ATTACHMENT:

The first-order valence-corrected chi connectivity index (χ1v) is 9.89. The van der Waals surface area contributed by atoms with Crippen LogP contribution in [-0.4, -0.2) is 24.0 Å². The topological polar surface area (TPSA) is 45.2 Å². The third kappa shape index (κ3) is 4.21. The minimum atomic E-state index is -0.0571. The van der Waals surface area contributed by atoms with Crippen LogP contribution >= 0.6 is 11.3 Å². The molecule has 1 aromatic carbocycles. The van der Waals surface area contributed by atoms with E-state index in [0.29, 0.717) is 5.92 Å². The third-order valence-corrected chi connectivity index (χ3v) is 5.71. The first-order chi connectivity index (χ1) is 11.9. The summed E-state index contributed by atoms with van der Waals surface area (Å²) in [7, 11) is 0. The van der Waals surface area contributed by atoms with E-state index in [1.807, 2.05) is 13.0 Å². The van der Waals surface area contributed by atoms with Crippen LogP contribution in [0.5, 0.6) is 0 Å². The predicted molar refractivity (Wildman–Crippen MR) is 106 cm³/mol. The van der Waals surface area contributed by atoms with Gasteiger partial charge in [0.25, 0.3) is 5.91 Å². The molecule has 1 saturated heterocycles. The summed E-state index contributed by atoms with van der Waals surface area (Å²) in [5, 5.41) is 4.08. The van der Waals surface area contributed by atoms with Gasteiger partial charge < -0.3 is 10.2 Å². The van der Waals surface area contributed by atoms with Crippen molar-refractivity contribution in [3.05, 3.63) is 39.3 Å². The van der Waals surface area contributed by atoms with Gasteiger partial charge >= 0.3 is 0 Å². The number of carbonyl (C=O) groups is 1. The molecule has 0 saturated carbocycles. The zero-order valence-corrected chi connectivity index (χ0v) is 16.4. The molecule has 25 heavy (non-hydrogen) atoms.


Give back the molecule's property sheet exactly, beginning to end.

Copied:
The first-order valence-corrected chi connectivity index (χ1v) is 9.89. The van der Waals surface area contributed by atoms with Crippen LogP contribution in [-0.4, -0.2) is 24.0 Å². The topological polar surface area (TPSA) is 45.2 Å². The third kappa shape index (κ3) is 4.21. The minimum atomic E-state index is -0.0571. The van der Waals surface area contributed by atoms with Crippen LogP contribution >= 0.6 is 11.3 Å². The molecule has 1 aromatic carbocycles. The van der Waals surface area contributed by atoms with E-state index in [0.29, 0.717) is 5.92 Å². The third-order valence-corrected chi connectivity index (χ3v) is 5.71. The first-order chi connectivity index (χ1) is 11.9. The summed E-state index contributed by atoms with van der Waals surface area (Å²) in [7, 11) is 0. The van der Waals surface area contributed by atoms with E-state index in [1.807, 2.05) is 13.0 Å². The van der Waals surface area contributed by atoms with Crippen LogP contribution in [0.5, 0.6) is 0 Å². The predicted molar refractivity (Wildman–Crippen MR) is 106 cm³/mol. The van der Waals surface area contributed by atoms with Gasteiger partial charge in [0.25, 0.3) is 5.91 Å². The molecule has 1 saturated heterocycles. The summed E-state index contributed by atoms with van der Waals surface area (Å²) in [5, 5.41) is 4.08. The van der Waals surface area contributed by atoms with Gasteiger partial charge < -0.3 is 10.2 Å². The van der Waals surface area contributed by atoms with Crippen molar-refractivity contribution in [3.05, 3.63) is 39.3 Å². The van der Waals surface area contributed by atoms with Gasteiger partial charge >= 0.3 is 0 Å². The number of carbonyl (C=O) groups is 1. The molecule has 0 saturated carbocycles. The zero-order valence-corrected chi connectivity index (χ0v) is 16.4. The molecule has 25 heavy (non-hydrogen) atoms.